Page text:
Organisations from across the health spectrum call on the EU Council to extend the mandate of the EU agency to other areas of public health. This comes as a response to the lessons learned from the COVID-19 pandemic and an attempt to improve public health in Europe in the future by enhancing multidisciplinary collaboration.
In a letter published on Tuesday, a group of organisations representing patients, healthcare professionals and medical societies, industry, public institutes and broader health advocacy groups call on the Council to consider the expansion of the mandate of the ECDC to other areas of public health that are linked to the current mission of the Centre, notably to cover the interconnections between communicable and non-communicable diseases. The letter was issued ahead of the Council Working Party on pharmaceuticals and medical devices which took place Tuesday morning, and which discussed the Commission’s proposal to strengthen the Agency.
The COVID-19 pandemic has further highlighted how interconnected disease areas are and how dismantling silos in healthcare leads to better results.
If Europe is to focus on greater strategic autonomy and be a geopolitical force that remains the healthiest region in the world – yet burdened by large health inequalities, it needs an excellent Centre for preventing and controlling diseases, a more effective ECDC that is all-inclusive and that can collect and present information that is decisive for national health authorities, policymakers as well as healthcare professionals and the broader medical and scientific community.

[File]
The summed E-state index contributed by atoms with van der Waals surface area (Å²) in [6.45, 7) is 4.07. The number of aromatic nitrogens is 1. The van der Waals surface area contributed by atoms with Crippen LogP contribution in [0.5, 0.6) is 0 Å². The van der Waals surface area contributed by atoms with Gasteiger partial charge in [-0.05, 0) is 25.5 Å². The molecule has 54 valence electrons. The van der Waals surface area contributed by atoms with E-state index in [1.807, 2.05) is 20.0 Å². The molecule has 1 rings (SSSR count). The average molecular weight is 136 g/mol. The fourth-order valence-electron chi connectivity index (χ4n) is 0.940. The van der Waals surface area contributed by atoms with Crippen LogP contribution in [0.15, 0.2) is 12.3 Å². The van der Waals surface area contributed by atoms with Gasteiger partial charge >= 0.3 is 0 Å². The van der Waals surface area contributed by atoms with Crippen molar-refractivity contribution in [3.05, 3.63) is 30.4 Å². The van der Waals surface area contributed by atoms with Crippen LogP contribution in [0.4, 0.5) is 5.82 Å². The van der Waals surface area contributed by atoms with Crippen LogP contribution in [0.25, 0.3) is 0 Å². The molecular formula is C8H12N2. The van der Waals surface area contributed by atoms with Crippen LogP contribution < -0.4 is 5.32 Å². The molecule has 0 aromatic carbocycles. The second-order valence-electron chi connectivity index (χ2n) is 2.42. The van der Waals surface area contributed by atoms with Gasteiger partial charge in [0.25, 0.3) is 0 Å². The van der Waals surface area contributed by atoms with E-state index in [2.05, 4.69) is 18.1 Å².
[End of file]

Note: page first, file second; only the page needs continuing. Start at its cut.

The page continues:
To truly safeguard the health of Europeans, there is a need for an integrated approach to health challenges and threats.
The potential of increasing ECDC’s scope to other areas of public health was highlighted in the 2019 independent evaluation of the Centre. The European Parliament further asked in a resolution of July 2020 that ECDC be empowered to tackle the gaps in chronic disease epidemiology.
The ongoing revision of the ECDC mandate is a unique opportunity to enact change. It is time to break siloes, both across medical disciplines and with regards to EU vs national efforts, in order to increase the sustainability and efficiency of EU-level activities while protecting public health in Europe.
Read the joint letter here.
IDF Europe signed the letter as a member of the European Chronic Disease Alliance.